Four Reasons Why You Should Move Your Contact Center to the Cloud


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The migration of contact centers from on-premises to the cloud is well underway and dramatically changing how companies deliver customer experience today. In fact, a report by 8×8 late last year, conducted in partnership with the CCNG Contact Center & Customer Care Industry Professional Network, found three-quarters of companies have either already adopted or are planning to adopt cloud-based contact center systems.

The move to cloud is being largely driven by specific innovations in the contact center – innovations that on-premises and legacy systems can’t keep pace with. The contact center today involves more than just a phone, and more often than not, requires agents to interact with customers through a variety of channels, including email, chat and social media. Trying to wrestle new functionality into your legacy system can not only be costly but difficult, and they lack the agility, functionality, and hassle-free advantages of cloud alternatives.

The cloud can accommodate the broadest range of communication needs, including business phone services, collaboration, contact centers, unified communications, and mobility. And while there are many reasons to leave your legacy, on-premises systems behind for the cloud, here are four of the most critical.

1. Improving the Customer Experience

For any contact center, be it on-premises or in the cloud, the two major challenges for most companies are improving customer satisfaction and increasing agent performance. The good news is that analytics tools have been developed to support operators in this quest. In fact, 52 percent of those surveyed said they use quality management software, while 47 percent said they use survey tools to increase overall customer satisfaction. A further 25 percent said they use customer journey metrics.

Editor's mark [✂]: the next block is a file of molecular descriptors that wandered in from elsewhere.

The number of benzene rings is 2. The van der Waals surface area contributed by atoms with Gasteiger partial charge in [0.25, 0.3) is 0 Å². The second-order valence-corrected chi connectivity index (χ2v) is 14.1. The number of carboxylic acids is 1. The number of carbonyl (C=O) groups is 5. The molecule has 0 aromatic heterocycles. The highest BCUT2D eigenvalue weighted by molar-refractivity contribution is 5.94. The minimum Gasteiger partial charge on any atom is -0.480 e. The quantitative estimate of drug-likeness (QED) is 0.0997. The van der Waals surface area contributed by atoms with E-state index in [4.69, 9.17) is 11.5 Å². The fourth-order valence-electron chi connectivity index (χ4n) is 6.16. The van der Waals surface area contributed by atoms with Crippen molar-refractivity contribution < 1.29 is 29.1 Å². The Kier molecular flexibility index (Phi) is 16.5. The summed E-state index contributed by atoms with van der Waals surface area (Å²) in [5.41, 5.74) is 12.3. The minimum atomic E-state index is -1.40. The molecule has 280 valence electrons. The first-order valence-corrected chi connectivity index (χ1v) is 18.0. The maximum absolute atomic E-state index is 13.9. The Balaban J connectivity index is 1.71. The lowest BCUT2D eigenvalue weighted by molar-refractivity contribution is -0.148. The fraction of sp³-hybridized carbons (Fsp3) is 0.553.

However, there is still room for improvement, and opportunity exists to upgrade to newer, more efficient technology that not only measures performance but facilitates the coaching of agents to help them improve. Currently, 59 percent of contact centers measuring agent performance are still using spreadsheets and notes, followed by informal discussions at 44 percent. Luckily, the increase in remote workers, data, analytical tools and the number of contact centers moving to the cloud enable more modern approaches for measuring agent performance and improving customer experience.

2. Business Continuity/Disaster Recovery

One of the biggest shortcomings of traditional, on premises systems is their lack of adequate disaster recovery and business continuity capabilities. In the event of natural disasters or other events, legacy systems often suffer from outages and struggle in providing continuous connectivity.

In the survey we commissioned late last year, we asked respondents to identify the top three reasons why they moved their contact centers to the cloud, and 43 percent of respondents stated business continuity/disaster recovery. This shouldn’t come as too much of a surprise given the cost to a business of a single outage. Even just a one hour outage could potentially cost a company upwards of several hundred thousand dollars.

The cloud offers a solution to these woes as it ensures high availability, disaster recovery and business continuity by design. Unlike on premises systems, there is no single point of failure in a cloud implementation. Instead, connections are continuously maintained so in the event of a natural disaster such as an earthquake or severe weather situation, calls in a cloud-based system can automatically be routed to mobile phones, enabling employees to stay connected with their customers no matter what.

3. Ability to Scale Up and Down